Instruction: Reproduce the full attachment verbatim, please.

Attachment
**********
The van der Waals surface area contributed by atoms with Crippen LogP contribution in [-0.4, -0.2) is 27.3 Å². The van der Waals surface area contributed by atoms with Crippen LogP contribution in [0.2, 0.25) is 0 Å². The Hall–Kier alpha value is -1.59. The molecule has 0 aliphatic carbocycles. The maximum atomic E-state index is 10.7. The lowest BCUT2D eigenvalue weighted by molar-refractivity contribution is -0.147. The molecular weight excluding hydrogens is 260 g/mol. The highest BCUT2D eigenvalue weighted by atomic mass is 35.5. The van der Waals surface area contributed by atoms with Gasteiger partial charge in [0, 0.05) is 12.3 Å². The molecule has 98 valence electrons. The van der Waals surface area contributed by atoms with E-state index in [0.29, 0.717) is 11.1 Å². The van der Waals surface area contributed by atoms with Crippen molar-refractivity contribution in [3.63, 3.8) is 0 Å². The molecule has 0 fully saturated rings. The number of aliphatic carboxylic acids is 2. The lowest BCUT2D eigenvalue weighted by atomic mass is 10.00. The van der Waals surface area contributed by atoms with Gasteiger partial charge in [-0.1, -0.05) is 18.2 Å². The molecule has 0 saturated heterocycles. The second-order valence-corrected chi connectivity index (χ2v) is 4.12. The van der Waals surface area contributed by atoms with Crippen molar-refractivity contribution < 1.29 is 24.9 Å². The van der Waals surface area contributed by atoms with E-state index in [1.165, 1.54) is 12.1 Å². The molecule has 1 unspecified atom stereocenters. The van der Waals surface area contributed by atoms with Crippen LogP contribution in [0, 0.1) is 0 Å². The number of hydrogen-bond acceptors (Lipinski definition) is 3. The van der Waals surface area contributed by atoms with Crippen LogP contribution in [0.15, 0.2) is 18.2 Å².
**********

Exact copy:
The van der Waals surface area contributed by atoms with Crippen LogP contribution in [-0.4, -0.2) is 27.3 Å². The van der Waals surface area contributed by atoms with Crippen LogP contribution in [0.2, 0.25) is 0 Å². The Hall–Kier alpha value is -1.59. The molecule has 0 aliphatic carbocycles. The maximum atomic E-state index is 10.7. The lowest BCUT2D eigenvalue weighted by molar-refractivity contribution is -0.147. The molecular weight excluding hydrogens is 260 g/mol. The highest BCUT2D eigenvalue weighted by atomic mass is 35.5. The van der Waals surface area contributed by atoms with Gasteiger partial charge in [0, 0.05) is 12.3 Å². The molecule has 98 valence electrons. The van der Waals surface area contributed by atoms with E-state index in [0.29, 0.717) is 11.1 Å². The van der Waals surface area contributed by atoms with Crippen molar-refractivity contribution in [3.63, 3.8) is 0 Å². The molecule has 0 fully saturated rings. The number of aliphatic carboxylic acids is 2. The lowest BCUT2D eigenvalue weighted by atomic mass is 10.00. The van der Waals surface area contributed by atoms with Gasteiger partial charge in [-0.1, -0.05) is 18.2 Å². The molecule has 0 saturated heterocycles. The second-order valence-corrected chi connectivity index (χ2v) is 4.12. The van der Waals surface area contributed by atoms with Crippen molar-refractivity contribution < 1.29 is 24.9 Å². The van der Waals surface area contributed by atoms with E-state index in [1.165, 1.54) is 12.1 Å². The molecule has 1 unspecified atom stereocenters. The van der Waals surface area contributed by atoms with Crippen LogP contribution in [0, 0.1) is 0 Å². The number of hydrogen-bond acceptors (Lipinski definition) is 3. The van der Waals surface area contributed by atoms with Crippen LogP contribution in [0.15, 0.2) is 18.2 Å².